Surviving Veteran Remembers as ‘Masters of the Air’ Launches Friday

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STAMFORD – Mike Boccuzzi never mentioned the Royal Flush.

He spoke generally about the Bloody Hundredth, just not the Royal Flush.

Now Steven Spielberg and Tom Hanks are telling the story in an epic TV series.

But when Boccuzzi had the chance to tell it one day while bartending at the Knights of Columbus hall on Shippan Avenue, he declined.

“He didn’t say anything,” said author and historian Tony Pavia, who interviewed Boccuzzi on that day in the early 199os for a book he was writing about Stamford’s World War II veterans. “He probably wasn’t ready to recall the horror.” 

Spielberg and Hanks have been bringing World War II stories to TV since 2001, when they produced the series “Band of Brothers,” followed by another, “The Pacific,” in 2010.

Their third series, “Masters of the Air,” is based on the book “Masters of the Air: America’s Bomber Boys Who Fought the Air War Against Nazi Germany,” by Donald L. Miller. It begins with two episodes that will stream Friday night on Apple TV, and continues with seven more episodes through March 15. 

It’s the story of the 100th Bomb Group of the 8th Air Force, known as the Bloody Hundredth.

Boccuzzi was a gunner and radio operator on a B-17 called Rosie’s Riveters. In 1943, when he began flying combat missions, U.S. airmen were new at bombing raids.  

Flying behind the lines

“They didn’t have much experience,” Pavia said. “A lot of them had only four or five months of training.”

But the German Luftwaffe had high-tech aircraft, expert pilots, and rockets specially designed to attack U.S. bombers, some with cannons and machine guns under their wings, according to Historic Wings, an online magazine for aviators.

The Luftwaffe had sophisticated flak crews and radar for aiming shell bursts at American bombers, pelting them with shrapnel, Historic Wings reports.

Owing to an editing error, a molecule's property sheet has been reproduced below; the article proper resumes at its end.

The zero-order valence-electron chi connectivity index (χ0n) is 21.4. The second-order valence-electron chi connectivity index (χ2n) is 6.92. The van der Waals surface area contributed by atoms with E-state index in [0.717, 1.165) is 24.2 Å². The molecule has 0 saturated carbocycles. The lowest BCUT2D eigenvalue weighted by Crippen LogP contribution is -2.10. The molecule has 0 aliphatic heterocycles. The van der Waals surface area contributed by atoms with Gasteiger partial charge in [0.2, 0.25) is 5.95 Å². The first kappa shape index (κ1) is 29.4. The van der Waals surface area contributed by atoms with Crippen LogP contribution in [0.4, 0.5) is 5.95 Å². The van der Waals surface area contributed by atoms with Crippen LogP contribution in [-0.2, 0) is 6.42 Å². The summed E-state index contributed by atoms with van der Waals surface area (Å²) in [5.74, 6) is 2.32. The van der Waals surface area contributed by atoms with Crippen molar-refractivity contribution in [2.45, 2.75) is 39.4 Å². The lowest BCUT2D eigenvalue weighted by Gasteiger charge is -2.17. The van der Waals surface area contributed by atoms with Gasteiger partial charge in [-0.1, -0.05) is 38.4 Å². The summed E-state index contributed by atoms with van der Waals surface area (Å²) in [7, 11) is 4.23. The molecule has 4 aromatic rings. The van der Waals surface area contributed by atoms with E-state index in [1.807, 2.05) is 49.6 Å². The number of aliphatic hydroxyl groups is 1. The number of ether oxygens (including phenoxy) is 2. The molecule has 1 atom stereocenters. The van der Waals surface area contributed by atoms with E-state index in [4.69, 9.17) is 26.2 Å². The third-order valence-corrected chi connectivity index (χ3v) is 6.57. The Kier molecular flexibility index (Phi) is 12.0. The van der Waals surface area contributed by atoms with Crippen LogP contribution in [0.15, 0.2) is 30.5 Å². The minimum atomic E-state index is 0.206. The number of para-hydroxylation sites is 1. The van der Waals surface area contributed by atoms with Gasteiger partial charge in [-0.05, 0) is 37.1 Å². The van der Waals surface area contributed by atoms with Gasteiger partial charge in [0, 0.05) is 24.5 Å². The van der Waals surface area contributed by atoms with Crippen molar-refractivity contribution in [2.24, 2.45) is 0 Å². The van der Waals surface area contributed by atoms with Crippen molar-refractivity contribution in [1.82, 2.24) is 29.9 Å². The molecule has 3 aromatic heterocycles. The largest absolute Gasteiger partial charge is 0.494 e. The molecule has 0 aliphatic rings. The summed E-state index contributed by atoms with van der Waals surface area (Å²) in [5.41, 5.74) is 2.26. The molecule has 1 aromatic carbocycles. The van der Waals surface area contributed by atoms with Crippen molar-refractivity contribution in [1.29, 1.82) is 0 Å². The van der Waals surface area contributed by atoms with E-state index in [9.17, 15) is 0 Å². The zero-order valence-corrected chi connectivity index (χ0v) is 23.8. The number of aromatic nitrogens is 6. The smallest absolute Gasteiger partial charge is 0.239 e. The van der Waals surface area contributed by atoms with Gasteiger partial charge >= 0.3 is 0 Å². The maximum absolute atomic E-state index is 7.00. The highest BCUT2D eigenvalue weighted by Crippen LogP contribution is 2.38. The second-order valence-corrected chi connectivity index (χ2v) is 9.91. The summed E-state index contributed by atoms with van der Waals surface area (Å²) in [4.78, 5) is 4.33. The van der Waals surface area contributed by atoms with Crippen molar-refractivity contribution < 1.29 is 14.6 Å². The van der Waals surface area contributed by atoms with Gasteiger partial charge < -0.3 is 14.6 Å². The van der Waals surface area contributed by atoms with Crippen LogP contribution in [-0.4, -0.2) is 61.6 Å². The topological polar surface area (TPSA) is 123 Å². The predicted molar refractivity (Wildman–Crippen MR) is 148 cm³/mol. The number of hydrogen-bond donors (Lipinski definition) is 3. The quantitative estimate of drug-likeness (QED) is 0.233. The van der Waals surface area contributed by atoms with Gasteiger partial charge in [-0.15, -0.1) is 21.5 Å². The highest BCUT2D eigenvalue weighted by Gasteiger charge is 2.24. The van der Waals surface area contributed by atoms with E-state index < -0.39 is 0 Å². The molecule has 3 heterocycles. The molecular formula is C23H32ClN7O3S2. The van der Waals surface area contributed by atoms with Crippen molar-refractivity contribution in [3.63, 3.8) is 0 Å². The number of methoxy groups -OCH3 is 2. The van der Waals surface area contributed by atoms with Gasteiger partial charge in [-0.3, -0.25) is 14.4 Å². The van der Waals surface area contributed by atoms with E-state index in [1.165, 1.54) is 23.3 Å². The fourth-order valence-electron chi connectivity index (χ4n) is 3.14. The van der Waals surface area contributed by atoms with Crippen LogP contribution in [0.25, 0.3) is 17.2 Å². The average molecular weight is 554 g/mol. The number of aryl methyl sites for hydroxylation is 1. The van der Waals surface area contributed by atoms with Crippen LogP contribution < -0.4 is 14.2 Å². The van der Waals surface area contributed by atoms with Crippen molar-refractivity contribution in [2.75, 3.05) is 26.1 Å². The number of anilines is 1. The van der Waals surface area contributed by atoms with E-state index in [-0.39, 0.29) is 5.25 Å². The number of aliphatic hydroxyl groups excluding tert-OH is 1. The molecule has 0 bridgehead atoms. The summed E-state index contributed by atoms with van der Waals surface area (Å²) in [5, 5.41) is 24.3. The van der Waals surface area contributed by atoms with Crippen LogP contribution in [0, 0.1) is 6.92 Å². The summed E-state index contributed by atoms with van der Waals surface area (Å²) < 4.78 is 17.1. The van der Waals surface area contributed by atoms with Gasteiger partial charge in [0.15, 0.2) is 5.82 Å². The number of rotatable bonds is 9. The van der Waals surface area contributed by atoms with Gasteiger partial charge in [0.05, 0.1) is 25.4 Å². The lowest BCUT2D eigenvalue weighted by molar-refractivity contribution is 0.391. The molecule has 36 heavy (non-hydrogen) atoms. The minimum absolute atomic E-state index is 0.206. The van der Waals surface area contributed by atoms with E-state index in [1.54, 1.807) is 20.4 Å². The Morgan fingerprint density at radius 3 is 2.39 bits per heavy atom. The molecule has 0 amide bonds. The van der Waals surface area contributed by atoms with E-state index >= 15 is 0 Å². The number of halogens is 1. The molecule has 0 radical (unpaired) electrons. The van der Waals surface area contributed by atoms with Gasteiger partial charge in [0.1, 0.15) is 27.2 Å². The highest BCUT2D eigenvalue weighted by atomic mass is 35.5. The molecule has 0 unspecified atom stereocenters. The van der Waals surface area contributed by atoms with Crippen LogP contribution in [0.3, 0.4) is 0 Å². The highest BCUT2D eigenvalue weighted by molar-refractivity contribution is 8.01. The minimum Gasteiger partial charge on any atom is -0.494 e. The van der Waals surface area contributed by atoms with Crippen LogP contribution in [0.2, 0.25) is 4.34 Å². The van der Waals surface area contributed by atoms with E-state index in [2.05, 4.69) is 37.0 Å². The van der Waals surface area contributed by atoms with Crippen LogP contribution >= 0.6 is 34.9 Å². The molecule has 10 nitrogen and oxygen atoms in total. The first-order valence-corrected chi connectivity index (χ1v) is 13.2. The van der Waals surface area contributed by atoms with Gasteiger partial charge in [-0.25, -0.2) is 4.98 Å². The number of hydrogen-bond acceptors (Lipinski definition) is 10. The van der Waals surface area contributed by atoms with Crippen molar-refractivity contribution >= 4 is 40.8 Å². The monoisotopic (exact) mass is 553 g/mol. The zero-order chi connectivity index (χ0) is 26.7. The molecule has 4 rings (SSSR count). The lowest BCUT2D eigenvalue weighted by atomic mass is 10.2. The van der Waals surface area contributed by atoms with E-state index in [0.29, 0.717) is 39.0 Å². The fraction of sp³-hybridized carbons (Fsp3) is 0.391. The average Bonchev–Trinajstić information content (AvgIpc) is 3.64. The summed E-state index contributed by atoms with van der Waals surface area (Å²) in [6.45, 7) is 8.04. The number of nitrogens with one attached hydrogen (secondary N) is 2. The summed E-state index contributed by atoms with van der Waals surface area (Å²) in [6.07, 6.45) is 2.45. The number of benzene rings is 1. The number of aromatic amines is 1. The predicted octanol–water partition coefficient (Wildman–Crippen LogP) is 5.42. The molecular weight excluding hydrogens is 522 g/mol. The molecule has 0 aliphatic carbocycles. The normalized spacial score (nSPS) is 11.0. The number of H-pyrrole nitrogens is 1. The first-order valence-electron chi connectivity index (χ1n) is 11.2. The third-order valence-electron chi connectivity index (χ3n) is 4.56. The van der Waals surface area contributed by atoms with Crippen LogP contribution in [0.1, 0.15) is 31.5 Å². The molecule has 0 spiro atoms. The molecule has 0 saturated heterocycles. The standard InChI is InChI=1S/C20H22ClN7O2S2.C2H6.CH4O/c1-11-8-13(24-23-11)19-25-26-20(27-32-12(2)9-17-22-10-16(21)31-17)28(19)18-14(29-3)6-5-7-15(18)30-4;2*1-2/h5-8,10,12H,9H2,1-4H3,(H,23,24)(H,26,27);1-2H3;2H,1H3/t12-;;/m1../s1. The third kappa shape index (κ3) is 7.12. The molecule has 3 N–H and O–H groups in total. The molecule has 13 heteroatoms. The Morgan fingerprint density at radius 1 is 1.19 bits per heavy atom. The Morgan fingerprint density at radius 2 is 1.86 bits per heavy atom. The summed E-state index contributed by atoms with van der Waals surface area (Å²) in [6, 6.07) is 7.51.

Still, the American bombers headed straight into German territory, knocking out munitions factories, railroads, landing fields, boat building docks, supply depots, and airplane assembly lines.

A full tour for a bomber crew was 25 missions, but the military estimated that most would be shot down after 12 to 15 missions. “The odds of surviving were worsening as the 8th Air Force began to select targets deeper and deeper into Germany,” author Thomas Van Hare wrote in Historic Wings.

That’s what was happening in 1943. That June, the 100th Bomb Group attacked submarine yards at Bremen, Germany, losing three planes and 30 men. In August, they attacked an aircraft factory in Regensburg, Germany, losing nine crews. For that, they earned their first Distinguished Unit Citation.

The 100th went deep into Germany on two raids in early October 1943, losing a significant number of aircraft. But the horrors of the Oct. 10 mission to Munster, Germany, were unimaginable.

The crew of Rosie’s Riveters, piloted by Robert “Rosie” Rosenthal and Winifred “Pappy” Lewis, had just joined the 100th Bomb Group as replacements. Their plane was grounded for repairs, so on Oct. 10 the Rosie’s Riveters crew boarded another plane, the Royal Flush, at their base at Thorpe Abbotts, England, along with crews from other squadrons.

High in the sky, the Royal Flush was at the rear of the formation, a dangerous position, with no fighter planes for protection.

‘We counted 176 holes’

“At that time, we didn’t have flying escorts,” Boccuzzi, then in his 70s, told Pavia for his book, “An American Town Goes to War.” “Once you got over the English Channel, you were all alone.”

Boccuzzi remembered the mission to Bremen, Germany.